There are enough climate change denier yahoos out there already that we really don't need any fuel to add to their fire. I like to equate them to that illustrious group known as the "flat-earthers", but there is one huge difference between the two groups. Nobody listens to the flat-earthers.
I think any reasonable person of moderate intelligence will agree that the Earth is round, based on not only personal experience (curvature of the horizon, anyone?) but also on the massive scientific evidence pointing to its spherical nature. And, just really, not that there is anything conclusive in this fact, but do you see any other flat planets in our solar system?
On the other hand, people are still listening to climate change deniers. They can certainly state facts that seem compelling (like the natural swing of global temperatures over time), but ultimately, they are preying on people's desires and fears. The desire that we can continue living in a highly consumptive manner with complete disregard to not only the quality of air, soil and water, but with complete and utter disregard to other life on this planet.
They are also preying on assuaging people's fears of the consequences of their actions. It's a whole lot more pleasant to believe that anything that humans do couldn't possibly negatively effect the Earth and its climate. Because, if that were truly the case, then horrible repurcussions could potentially ensue. Like major flooding, raised ocean levels, increased occurrences of hurricanes, droughts, famine, death. Basically, the end result of a few degrees rise in overall temperature.
So, which would you rather convince yourself to believe? Horror or happy? Most people choose happy until they are whacked in the head often enough to realize that, in order to maintain that happy, you have to start denying reality.
Climate change deniers claim that those who argue that global climate change is a problem and that it needs to be dealt with are like religious fanatics. However, the issue is that religion is based on belief, some might say a leap of faith. Yet, climate science is based on reproducible, scientific theories based on evidence. Not faith. You don't "believe" in global climate change any more than you "believe" in evolution. You accept the basic scientific tenets and then move on.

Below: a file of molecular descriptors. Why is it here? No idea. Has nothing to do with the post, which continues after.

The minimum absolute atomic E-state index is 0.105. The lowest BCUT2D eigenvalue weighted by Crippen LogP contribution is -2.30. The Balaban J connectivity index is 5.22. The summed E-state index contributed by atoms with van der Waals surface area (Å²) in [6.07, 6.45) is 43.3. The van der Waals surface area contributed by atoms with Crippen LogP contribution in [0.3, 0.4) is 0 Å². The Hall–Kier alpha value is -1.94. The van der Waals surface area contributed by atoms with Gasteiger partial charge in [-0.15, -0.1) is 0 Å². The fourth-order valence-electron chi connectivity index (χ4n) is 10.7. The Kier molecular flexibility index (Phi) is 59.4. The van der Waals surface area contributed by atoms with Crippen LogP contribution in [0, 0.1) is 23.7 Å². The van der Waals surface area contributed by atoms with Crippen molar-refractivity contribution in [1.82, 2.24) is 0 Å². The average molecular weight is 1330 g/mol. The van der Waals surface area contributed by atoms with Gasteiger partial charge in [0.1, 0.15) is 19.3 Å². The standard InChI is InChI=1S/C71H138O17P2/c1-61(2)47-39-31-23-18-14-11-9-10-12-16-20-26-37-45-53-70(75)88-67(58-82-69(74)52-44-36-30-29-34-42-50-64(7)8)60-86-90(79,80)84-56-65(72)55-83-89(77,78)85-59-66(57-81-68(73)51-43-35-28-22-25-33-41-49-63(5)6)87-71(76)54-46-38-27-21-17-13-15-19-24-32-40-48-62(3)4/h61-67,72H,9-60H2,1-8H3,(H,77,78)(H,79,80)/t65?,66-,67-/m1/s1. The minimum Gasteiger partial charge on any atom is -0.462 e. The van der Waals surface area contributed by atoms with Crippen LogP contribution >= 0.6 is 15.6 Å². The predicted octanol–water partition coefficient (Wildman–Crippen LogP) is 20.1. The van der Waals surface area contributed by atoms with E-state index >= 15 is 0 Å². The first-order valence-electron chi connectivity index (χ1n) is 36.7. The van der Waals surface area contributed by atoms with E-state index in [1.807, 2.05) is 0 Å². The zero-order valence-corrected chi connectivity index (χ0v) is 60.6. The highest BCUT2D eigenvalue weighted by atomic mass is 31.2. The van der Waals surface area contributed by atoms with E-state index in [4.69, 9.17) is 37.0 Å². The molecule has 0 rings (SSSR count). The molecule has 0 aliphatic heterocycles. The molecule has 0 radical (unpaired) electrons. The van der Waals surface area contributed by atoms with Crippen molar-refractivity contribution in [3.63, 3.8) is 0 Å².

Where does this then lead with regard to Climategate, where several thousand files and e-mails that were stolen from one of the world's foremost climate-research institutes were leaked? Potentially embarrassing files and emails? Well, it should go absolutely nowhere really. Because there's nothing in there worth note and most things quoted were either taken out of context or totally skewed from the original meaning.
As Andy Revkin from the NY Times stated:
An array of scientists and policymakers in the United States and abroad have said that nothing disclosed so far — the correspondence and documents include references by prominent climate scientists to deleting potentially embarrassing e-mails, keeping papers by competing scientists from publication and making adjustments in data — undercuts decades of peer-reviewed science.
So, should Climategate matter? No, not unless this statement is either false or is found to be false. Unfortunately, it does matter in that those who disagree with the science of global climate change will be even more convinced of their position and those that are unsure might be swayed into thinking the deniers are correct.
I take comfort in knowing that sooner, rather than later, the deniers will be the 21st Century's flat-earthers. How much that impacts what we are able to do to prevent the more disastrous effects of higher temperatures remains to be seen, but I'm satisfied in knowing that less and less of the deniers are making an impact on how science and government are moving forward on the topic.
What's my conclusion? Unless something criminally crazy comes out of the leaked materials, I wouldn't spend any more mental or emotional effort thinking about it.
What's your opinion on the matter? Do you find it worrisome and that it will have more of a negative impact?